Tehan: Look, your senator, your hardworking senator in the NT, Senator Sam McMahon, has been in touch with me around a couple of examples where there has been increased enrolments. And, so, I’ve said to her, ‘Absolutely, get them to put in for special circumstances and we will look at those cases.’ And, those special circumstances applications have begun, and we’re starting to look at them. But, can I say this, also, for all providers, what we did last week was we paid in arrears from the old system, plus gave them their first 50 per cent payment. And, this week we paid 50 per cent plus brought forward a payment from the end of the six-month cycle. So, they’ve got 100 per cent this week, as well, to help with cash flow issues. So, no provider should, at this stage, be out of pocket. And, what we’re doing is we’re working through the special circumstances while we have brought forward that 50 per cent payment. And, as I said last week, we had an arrears payment plus the first of the 50 per cent payments. And, that was done deliberately, so we can support the sector through this change. Understandably …
Trevaskis: … Minister, it sounds like, it’s starting to sound like – and this has been what all of the operators that we’ve spoken to – it’s starting to sound like a really complicated and convoluted system to keep those child care centres operating. And, the people we’re talking to – one major child care centre here in Darwin has closed on the advice that they’re not viable, or they’re hoping that with some of these additional measures, they’ll be able to reopen. These are small businesses who are trying to navigate their own way through this COVID-19 crisis. They’ve got kids and families that they look after, that they’re concerned about. They may have partners who are out of work themselves, and trying to juggle their home life. Did you consult with the sector about how you were going to throw out the old system and implement the new ones, to make something that would work? I mean, it’s such a complicated system that we’ve landed on it.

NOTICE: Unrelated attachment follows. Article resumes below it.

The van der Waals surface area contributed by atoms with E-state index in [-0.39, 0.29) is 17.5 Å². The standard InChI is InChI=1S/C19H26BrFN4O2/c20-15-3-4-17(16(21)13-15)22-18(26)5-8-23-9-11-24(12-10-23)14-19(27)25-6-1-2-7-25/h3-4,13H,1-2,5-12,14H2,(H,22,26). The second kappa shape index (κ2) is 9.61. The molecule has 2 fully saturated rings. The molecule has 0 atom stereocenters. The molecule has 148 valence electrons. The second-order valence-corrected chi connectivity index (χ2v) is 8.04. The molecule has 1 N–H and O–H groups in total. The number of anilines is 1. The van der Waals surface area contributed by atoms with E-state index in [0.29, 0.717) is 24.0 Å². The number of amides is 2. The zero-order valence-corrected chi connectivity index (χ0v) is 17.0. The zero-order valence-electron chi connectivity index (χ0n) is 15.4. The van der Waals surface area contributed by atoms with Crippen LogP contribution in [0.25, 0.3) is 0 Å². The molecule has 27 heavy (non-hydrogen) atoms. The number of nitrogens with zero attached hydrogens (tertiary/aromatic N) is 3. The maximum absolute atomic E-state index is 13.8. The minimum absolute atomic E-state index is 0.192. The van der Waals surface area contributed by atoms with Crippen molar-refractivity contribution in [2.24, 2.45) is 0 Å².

Tehan: So, we did consult, and it’s actually a very straightforward system. And, it was put in place because the sector asked for it, because their viability across the nation was starting to look in real and imminent danger. And, yes, we did consult with the sector, and we continue to have discussions with the family day care sector on this. One of the little bits of where we’re just trying to make them understand is the importance of JobKeeper and, as there seems to be a greater understanding of eligibility for JobKeeper, then it’s becoming clearer what this new system means for providers.
Trevaskis: Don’t operators have to have lost 30 per cent on their annual revenue or turnover from twelve months ago, to be eligible for the JobKeeper Payment? Has that been reviewed? How is that being managed?
Tehan: So, there’s been a decision which has been made, because of the change we made in the child care sector by going into this new model, that immediately qualifies all child care providers for JobKeeper.
Trevaskis: Regardless of their revenue 12 months ago?
Tehan: Regardless of their revenue 12 months ago. And, these are the things that we’re out explaining to the sector. For the vast majority of people …
Trevaskis: … Did you review that for …
Tehan: This is really important that I’m able to finish here …
Trevaskis: Of course, sorry. Go ahead.
Tehan: … because I need to be able to explain it so that people in the NT can understand. But, one of the things that it was designed to do was, because of the change of the system, there was that automatic qualification for JobKeeper, and that’s one of the things that we’ve been out explaining to the sector.